Advanced burners operate at much higher temperatures than the boiling or pressurized water nuclear reactors used here today. Liquid sodium or lead, rather than water, is usually circulated around the rods in the reactor core. Twenty-odd fast burner plants have been attempted worldwide. High costs and fires have been a problem. Japan lost the use of its new Monju reactor in 1995 when a sodium coolant pipe broke. The fire burned at 1500° C and melted the steel structures in the room. Monju is now being restarted. Apart from it and the power plants of some Russian submarines, only three fast neutron plants apparently remain in operation: the BN 600 in Russia and two small research reactors, Phénix in France and Joyo in Japan.

The vulnerability of spent fuel casks to terrorist attack also concerns Sticpewich. TAD canister design specifications call for the dry storage overpack version to withstand a direct hit by an F-15 fighter jet crash. But transportation overpack requirements fail to mention resistance to predictable terrorist methods. In response to a Congressional request for a study on the security of spent fuel, the National Research Council produced a classified report. A public version, Safety and Security of Commercial Spent Nuclear Fuel Storage, was released in 2006.The authors conclude, “It would be hard for terrorists to steal enough spent fuel from storage facilities for use in significant radiological dispersal devices (dirty bombs).”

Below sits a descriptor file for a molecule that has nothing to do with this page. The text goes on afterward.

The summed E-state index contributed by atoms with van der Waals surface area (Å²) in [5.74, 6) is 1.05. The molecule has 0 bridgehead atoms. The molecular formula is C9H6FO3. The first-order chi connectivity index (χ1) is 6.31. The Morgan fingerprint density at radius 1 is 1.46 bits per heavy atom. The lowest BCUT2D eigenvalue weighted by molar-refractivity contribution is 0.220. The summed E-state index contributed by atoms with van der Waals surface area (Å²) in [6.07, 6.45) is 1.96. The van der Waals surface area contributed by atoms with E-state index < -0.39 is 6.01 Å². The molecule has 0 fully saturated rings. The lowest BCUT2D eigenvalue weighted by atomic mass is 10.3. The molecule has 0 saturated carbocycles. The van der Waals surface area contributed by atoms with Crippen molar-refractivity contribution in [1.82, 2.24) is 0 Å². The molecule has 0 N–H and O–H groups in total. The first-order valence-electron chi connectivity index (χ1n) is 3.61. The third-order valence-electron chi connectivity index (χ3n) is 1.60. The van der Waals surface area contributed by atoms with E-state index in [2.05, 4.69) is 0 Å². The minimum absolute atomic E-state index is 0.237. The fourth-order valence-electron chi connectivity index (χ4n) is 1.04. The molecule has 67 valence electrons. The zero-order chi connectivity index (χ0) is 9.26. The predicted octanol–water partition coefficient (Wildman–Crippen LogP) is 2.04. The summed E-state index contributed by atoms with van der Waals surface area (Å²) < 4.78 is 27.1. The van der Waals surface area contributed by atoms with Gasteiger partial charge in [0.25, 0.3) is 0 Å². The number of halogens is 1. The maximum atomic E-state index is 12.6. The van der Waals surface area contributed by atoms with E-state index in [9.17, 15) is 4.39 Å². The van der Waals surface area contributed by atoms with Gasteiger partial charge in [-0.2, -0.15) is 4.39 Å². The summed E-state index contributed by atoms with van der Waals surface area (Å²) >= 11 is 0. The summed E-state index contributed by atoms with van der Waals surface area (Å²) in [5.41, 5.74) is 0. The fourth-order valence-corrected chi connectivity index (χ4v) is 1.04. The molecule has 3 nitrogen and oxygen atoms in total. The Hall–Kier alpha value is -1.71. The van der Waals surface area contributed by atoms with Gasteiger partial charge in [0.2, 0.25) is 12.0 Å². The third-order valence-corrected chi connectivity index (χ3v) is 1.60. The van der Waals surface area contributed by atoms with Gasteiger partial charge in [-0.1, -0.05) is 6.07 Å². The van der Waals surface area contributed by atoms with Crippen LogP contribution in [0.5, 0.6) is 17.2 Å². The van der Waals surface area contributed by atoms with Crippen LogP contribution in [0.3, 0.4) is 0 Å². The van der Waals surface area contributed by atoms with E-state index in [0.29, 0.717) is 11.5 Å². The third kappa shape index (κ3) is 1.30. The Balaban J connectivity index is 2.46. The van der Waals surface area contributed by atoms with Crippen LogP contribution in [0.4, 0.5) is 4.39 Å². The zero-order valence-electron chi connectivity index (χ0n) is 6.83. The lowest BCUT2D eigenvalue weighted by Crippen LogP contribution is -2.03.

With a droll sense of humor, Sticpewich replies, “Right. We’ll fix that by transporting [spent fuel] around.” Each TAD canister would contain 8.4 - 9.9 tons of spent fuel, including heavy quantities of gamma ray emitting fission decay products. Terrorists could not cause a nuclear explosion in a TAD, but Sticpewich’s calculations indicate that, in addition to the gamma ray emitters, each canister would contain more U-235 than the Hiroshima bomb and ten times more Pu-239 than “Fat Man,” the bomb that leveled Nagasaki. If dispersed, “dirty” may be an inadequate word to characterize the devastation wrought by such quantities of high-level radioactive waste.

Sticpewich summarizes by asking readers of More than a TAD not to accept the rationality of GNEP at face value. Rather than prescribe solutions, his report poses questions about the premises, potential benefits, and costs of GNEP proposals. He hopes readers will draw their own conclusions about what makes sense and what does not. “These questions,” he writes, “are too important to be left to the politicians and corporations.”

—Michael Hopping
copyright © 2007 all rights reserved